4. CSIS powers: Will we go the way of Australia and allow our security intelligence body the power to detain? Or, as some reports suggest, is this about new powers of "disruption"?  Disruption is a commonly invoked concept, but not really governed at present by law.  Lots of law needed to make sure it is meted out reasonably.  And safeguards.  Adding new powers for CSIS without bolstering its review body, SIRC, is a mistake of epic proportions.  Good for people like me, who sometimes get to work on exciting public inquiries when things go off the rails.  Bad for the rest of the world.  The mantra of anyone studying this bill should be: Show me the accountability!

5. Information Sharing: A whole new, Security of Canada Information Sharing Act!  So more than simply tinkering with the Privacy Act to allow more internal government information sharing.  Will this new Act fix the Wakeling problem -- that calls out for urgent solution.  And also: no measures that would allow information collected for administrative reasons to be used to do an end run around the police (or CSIS's) obligation to get warrants, where reasonable expectations of privacy are in play.  In a different context, the Supreme Court has told us this sort of administrative stalking horse for prosecution approach is a constitutional no go.

5. No Fly: And wow, a whole new Secure Air Travel Act!  This is probably responsive to the very slender and delicate statutory basis for the Passenger Protect system.  The latter is a total work around of a very imperfectly drafted provision in the Aeronautics Act.  That provision is tied strictly to aviation security.  So aspiring to be a foreign fighter is not currently a natural basis alone for refusing boarding.  Here's hoping the whole system is placed on firmer statutory footing, with criteria that spell out clearly the grounds for which someone can be refused boarding (and can know about and appeal that decision).

6. IRPA Changes: Really? Immigration law in response to attacks that involved citizens.  And I had thought all that immigration secuirty certificate stuff was resolved by the Supreme Court in Harkat.  Was there something is someone's drawer, and this seemed like a good time to throw it into the stew?  So in a beautiful world, these IRPA changes would repeal provisions allowing people to be removed to torture, in recognition that so removing would violate international law and that the Supreme Court's Suresh exception probably doesn't really exist if the Supreme Court means what it's said about international law and the Charter in more recent cases.  I hope one day to live in that perfect world.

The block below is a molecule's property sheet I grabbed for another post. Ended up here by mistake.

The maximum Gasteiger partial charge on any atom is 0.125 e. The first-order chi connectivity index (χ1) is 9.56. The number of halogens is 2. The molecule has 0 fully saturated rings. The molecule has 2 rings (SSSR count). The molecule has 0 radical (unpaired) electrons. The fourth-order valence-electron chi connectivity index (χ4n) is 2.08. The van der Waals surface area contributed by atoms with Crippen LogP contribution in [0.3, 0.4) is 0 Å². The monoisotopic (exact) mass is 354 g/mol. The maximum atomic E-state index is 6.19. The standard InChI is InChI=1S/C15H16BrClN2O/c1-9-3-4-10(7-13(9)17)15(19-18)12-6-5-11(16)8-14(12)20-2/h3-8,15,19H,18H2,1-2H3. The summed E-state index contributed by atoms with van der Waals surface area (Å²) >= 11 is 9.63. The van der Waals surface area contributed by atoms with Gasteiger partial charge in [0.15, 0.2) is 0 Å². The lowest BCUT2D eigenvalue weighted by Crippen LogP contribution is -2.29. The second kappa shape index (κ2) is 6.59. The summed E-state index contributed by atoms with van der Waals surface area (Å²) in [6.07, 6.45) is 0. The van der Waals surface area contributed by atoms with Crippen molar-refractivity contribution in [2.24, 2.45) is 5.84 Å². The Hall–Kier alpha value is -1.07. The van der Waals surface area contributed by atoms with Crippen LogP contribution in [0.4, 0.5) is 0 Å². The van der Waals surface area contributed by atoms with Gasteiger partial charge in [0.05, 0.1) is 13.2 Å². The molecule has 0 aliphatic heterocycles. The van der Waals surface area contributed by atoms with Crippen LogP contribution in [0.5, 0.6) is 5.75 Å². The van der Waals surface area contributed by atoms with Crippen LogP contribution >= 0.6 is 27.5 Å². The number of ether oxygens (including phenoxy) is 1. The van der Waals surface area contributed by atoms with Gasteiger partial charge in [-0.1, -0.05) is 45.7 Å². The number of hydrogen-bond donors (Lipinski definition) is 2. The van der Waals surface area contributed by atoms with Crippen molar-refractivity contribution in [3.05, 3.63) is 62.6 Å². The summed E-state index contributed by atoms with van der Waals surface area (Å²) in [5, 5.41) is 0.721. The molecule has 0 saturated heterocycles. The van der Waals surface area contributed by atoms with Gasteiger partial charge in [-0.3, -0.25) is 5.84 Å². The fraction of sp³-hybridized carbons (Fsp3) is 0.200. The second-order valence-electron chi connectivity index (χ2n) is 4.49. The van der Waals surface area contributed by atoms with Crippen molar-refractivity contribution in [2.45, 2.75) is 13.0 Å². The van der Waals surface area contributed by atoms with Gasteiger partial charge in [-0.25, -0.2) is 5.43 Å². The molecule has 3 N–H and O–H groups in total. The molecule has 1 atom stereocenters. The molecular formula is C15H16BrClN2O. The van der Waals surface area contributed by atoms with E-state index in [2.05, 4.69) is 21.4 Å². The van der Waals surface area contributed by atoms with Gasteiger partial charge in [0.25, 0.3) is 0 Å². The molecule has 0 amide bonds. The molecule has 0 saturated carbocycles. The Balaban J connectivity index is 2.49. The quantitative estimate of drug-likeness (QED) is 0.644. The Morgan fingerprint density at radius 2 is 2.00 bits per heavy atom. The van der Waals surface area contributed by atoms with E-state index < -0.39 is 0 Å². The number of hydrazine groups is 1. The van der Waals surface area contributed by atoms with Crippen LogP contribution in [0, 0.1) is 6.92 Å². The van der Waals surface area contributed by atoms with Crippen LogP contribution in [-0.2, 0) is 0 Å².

Feared Omissions:

  • Bolstered SIRC
  • Bolstered Communication Security Establishment Commissioner
  • Correction of deficiencies in powers of the new RCMP external review commission
  • Extension of review and accountability beyond these three bodies to include other powerful agencies, like CBSA
  • Powers to allow the review bodies to coordinate their reviews (and not be threatened with breaches of their secrecy obligations)
  • National security committee of parliamentarians
  • An independent reviewer of anti-terrorism law, like in the UK and Australia
  • A fix for s.4 of the Security of Information Act (held unconstitutional by an Ontario court but still lurking in the statute book)
  • A true anti-foreign fighter law, like in Australia, that doesn't depend on convoluted legal definitions of terrorism
  • Federal court warrant regime for CSE

I will dance a gig if these are included.  If they are not, why not?

All told, I suspect Kent Roach and I will have enough to fill our insta-book.